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Friday, May 02, 2008

Employment & Treasury Receipts April

The answer to the puzzle about how total jobs can be dropping yet the unemployment rate falling lies in two demographic trends. Illegal aliens are increasingly being shifted out of jobs (and some are leaving), and we are reaching the point at which the baby boomers begin to move out of the job market at an escalated rate.

So the employment report is probably pretty accurate overall. The loss of retail jobs is to be expected. See CR for more comments. I suspect that the manufacturing job loss is overstated. However the decline in average earnings is not a good sign at all for consumer spending.

Treasury receipts in April showed the same mixed patterns I have been discussing. WIET YoY growth continues to moderate - it increased by about 3.1% YoY. This is less than the inflation rate and indicates that Americans are losing buying power at an increasing rate.

FUT continues the same growth pattern demonstrated in recent months. It grew for the month and on the final day's required deposits, which increased over 4% from last year's. I want to reiterate that the growth in FUT shows that jobs are being added somewhere; this is a reversal of the declining trend of 2006 and 2007. Where are those jobs? The probability is that higher FUT at this time arises from two factors. The first is that as an economy declines, individuals take more part time jobs - often several - because they can't find full time work, or because they need to catch up with bills. The second is that either jobs are being added or shadow jobs are now showing up on the books - and I think both are occurring.

April corporate income taxes (CIT) fell very slightly over the year - but in comparison, April's CIT was much better than the fiscal year to date trend. It would seem that smaller companies are not doing that badly.

We know that retail outfits are generally quite stressed, so there is some strength in smaller businesses.

Regarding WIET, it is quite dangerous to rely on that data over scales of less than a quarter as a YoY comparisons. For one thing, mass layoffs often come with severance checks that temporarily push up the numbers.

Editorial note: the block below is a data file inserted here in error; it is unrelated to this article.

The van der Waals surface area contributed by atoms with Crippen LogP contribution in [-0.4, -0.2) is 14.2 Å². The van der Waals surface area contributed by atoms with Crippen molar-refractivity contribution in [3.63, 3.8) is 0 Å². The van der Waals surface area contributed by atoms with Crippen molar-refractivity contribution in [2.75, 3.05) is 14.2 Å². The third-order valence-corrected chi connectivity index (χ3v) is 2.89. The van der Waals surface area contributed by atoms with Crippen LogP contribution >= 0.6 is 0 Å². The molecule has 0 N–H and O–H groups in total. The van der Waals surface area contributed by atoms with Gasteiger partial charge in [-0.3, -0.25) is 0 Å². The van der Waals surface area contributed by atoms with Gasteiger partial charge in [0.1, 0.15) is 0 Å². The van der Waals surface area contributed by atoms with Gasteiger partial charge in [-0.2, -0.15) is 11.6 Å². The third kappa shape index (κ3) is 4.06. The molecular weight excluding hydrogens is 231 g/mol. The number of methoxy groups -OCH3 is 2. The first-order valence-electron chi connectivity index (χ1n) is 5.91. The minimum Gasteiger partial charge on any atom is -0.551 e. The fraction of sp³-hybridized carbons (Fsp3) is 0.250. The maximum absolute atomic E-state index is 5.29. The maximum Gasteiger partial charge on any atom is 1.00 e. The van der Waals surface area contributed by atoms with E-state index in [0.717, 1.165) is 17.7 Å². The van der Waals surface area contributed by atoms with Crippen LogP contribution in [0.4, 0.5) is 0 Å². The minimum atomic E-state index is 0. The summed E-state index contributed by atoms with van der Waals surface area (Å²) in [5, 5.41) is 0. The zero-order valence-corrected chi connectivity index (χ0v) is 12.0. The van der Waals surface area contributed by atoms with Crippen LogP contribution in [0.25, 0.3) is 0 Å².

At this time the picture is very clearly that of an economy in a recession, and not right in the beginning of a recession either. What is so interesting is that some business lines have already hit trough and are accelerating out of it.

The April NACM report showed the same pattern. For the first time since last August, the combined index eked out a gain. All of the gain was in services, and it was the strongest gain of the last year. Indeed, in the last 13 months, there have been only three gains in services, and the prior two were in May and September. Expanding or adding manufacturing jobs has an incredibly strong effect on business and technical service jobs, and this is the signal we are seeing.

Over the next year, the consumer side of the economy will continue to show increasing weakness. Indeed, over the next 10 years the effect of demographics alone, combined with the CPI understatement that is whittling away retirement benefits, would continue to suppress growth in the consumer side of the economy.

US public policy is going to have to shift to be more friendly to energy production and production businesses. On the other hand, changing some of our really stupid policy mistakes of the last thirty years would have a very wide and long diffusion through the economy.

But I think that until Congress wakes up nothing will change, and Congress will only wake up when it feels the kiss of angry voters.

The next concern for US manufacturers is what will happen as the ROW economies drop again. Europe is an especial concern, because port traffic on the eastern seaboard remains high and appears to still be growing. I am guessing that much of the business being gained at this point is really coming out of Europe, and I fear that US manufacturing will get another curb to growth when the EU weakness takes hold.